After seven years of litigation, two trips to a federal appeals court and $3.8 million worth of lawyer time, the public has finally learned why a wheelchair-bound Stanford University scholar was cuffed, detained and denied a flight from San Francisco to Hawaii: FBI human error.
FBI agent Kevin Kelley was investigating Muslims in the San Francisco Bay Area in 2004 when he checked the wrong box on a terrorism form, erroneously placing Rahinah Ibrahim on the no-fly list.
What happened next was the real shame. Instead of admitting to the error, high-ranking President Barack Obama administration officials spent years covering it up. Attorney General Eric Holder, Director of National Intelligence James Clapper, and a litany of other government officials claimed repeatedly that disclosing the reason Ibrahim was detained, or even acknowledging that she’d been placed on a watch list, would cause serious damage to the U.S. national security. Again and again they asserted the so-called “state secrets privilege” to block the 48-year-old woman’s lawsuit, which sought only to clear her name.
Holder went so far as to tell the judge presiding over the case that this assertion of the state secrets privilege was fully in keeping with Obama’s much-ballyhooed 2009 executive branch reforms of the privilege, which stated the administration would invoke state secrets sparingly.
“Under this policy, the Department of Justice will defend an assertion of the state secrets privilege in litigation, and seek dismissal of a claim on that basis, only when necessary to protect against the risk of significant harm to national security,” reads an April signed declaration from the attorney general to U.S. District Judge William Alsup, who presided over the Ibrahim litigation in San Francisco.
The state secrets privilege was first upheld by the Supreme Court in a McCarthy-era case and generally requires judges to dismiss lawsuits against the United States when the government asserts a trial threatens national security.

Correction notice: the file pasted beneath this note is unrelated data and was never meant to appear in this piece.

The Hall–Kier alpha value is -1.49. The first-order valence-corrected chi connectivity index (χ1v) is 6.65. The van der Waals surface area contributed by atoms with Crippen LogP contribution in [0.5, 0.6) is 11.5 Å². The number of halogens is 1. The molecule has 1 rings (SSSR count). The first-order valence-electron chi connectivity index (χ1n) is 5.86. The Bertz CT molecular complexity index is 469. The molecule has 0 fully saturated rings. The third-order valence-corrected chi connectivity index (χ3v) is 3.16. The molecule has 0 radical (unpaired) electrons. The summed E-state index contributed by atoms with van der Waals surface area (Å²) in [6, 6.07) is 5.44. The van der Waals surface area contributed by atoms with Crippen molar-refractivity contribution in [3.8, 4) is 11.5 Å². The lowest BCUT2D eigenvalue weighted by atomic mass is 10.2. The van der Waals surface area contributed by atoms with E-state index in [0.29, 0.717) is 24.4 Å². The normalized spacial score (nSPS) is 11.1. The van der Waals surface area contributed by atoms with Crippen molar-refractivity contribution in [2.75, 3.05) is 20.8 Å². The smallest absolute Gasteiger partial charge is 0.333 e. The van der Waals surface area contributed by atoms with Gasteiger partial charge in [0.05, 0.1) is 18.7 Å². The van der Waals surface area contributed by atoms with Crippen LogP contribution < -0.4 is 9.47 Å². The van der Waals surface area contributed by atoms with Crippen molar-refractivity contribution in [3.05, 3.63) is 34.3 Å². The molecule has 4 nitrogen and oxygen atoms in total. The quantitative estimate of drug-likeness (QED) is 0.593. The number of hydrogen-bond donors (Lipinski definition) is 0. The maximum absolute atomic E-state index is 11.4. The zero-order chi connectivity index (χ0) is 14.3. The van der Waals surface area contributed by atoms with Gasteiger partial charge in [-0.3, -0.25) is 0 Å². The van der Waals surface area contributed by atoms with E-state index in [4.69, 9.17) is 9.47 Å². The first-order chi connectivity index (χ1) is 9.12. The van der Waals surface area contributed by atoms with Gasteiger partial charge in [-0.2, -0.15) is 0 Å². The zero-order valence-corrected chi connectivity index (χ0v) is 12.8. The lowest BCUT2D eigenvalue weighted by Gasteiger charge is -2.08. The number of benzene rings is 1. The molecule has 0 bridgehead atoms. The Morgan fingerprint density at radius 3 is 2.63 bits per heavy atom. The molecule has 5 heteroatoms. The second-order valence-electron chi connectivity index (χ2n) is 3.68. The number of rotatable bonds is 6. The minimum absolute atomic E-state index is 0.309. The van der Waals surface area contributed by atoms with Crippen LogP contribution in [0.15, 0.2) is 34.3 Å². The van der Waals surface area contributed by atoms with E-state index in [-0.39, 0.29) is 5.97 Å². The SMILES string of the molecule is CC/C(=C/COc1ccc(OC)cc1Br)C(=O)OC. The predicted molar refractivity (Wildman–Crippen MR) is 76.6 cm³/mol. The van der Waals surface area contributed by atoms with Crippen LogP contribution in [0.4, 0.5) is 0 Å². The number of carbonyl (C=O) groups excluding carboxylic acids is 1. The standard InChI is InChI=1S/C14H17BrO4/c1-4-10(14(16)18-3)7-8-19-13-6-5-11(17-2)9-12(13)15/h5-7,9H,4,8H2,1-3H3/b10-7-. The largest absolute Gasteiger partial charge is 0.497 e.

In his declaration, Holder assured Judge Alsup that the government would not be claiming national security to conceal “administrative error” or to “prevent embarrassment” — an assertion that is now nearly impossible to square with the facts.
Elizabeth Pipkin, the San Jose attorney who represented Ibrahim in her legal odyssey pro bono, said the Obama administration should be embarrassed.
“The idea that any of this poses any threat to national security is ridiculous,” Pipkin said in a telephone interview. “These government state secret privileges are to protect national security. They are not supposed to be used to cover up government errors.”
The Justice Department did not respond for comment.
The Justice Department nearly got away with the cover up, which commenced under the President George W. Bush administration.
At one point, Judge Alsup dismissed the case. A federal appeals court reinstated it in 2012, more than a year after Alsup tossed it. A month before Ibrahim’s trial, the judge said he learned the Kafkaesque truth. “I feel that I have been had by the government,” he said in a November pretrial conference.
Last week he laid it out all in his final order in the case, ruling for Ibrahim following a five-day, non-jury trial that was conducted largely behind closed doors in December.
At long last, the government has conceded that plaintiff poses no threat to air safety or national security and should never have been placed on the no-fly list. She got there by human error within the FBI. This too is conceded. This was no minor human error but an error with palpable impact, leading to the humiliation, cuffing, and incarceration of an innocent and incapacitated air traveler. That it was human error may seem hard to accept — the FBI agent filled out the nomination form in a way exactly opposite from the instructions on the form, a bureaucratic analogy to a surgeon amputating the wrong digit — human error, yes, but of considerable consequence. (.pdf)
Ibrahim was a Stanford University doctoral student in architecture and design from Malaysia and was headed to Hawaii to give a paper on affordable housing. Wheelchair-bound after just having a hysterectomy, she was handcuffed, detained for hours at San Francisco International Airport and denied her pain medication until paramedics arrived in 2005. She was eventually released and allowed to fly to her home country of Malaysia.
She sued, seeking to learn if she was on the no-fly list and to clear her name. Her case ping-ponged across the legal landscape for years as the government tried everything it could to have the lawsuit tossed.
The woman was even barred a return flight for her own trial. So was one of her daughters, a U.S. born American citizen, who witnessed her mother’s humiliation at the San Francisco airport.
It’s not the first time the government pushed the envelop in declaring state secrets in litigation. The same was true when the state secrets privilege was born in a 1953 Supreme Court case.
At the time, three widows of civilians whose husbands died in a Georgia military aircraft crash sued. The government refused to release the accident report, on the grounds that it would disclose information about secret military equipment. That report was declassified in 2004, however, and did not mention any secret military equipment.
“Praise to God for this win,” Ibrahim, who is in Malaysia, said in a statement provided by her lawyers.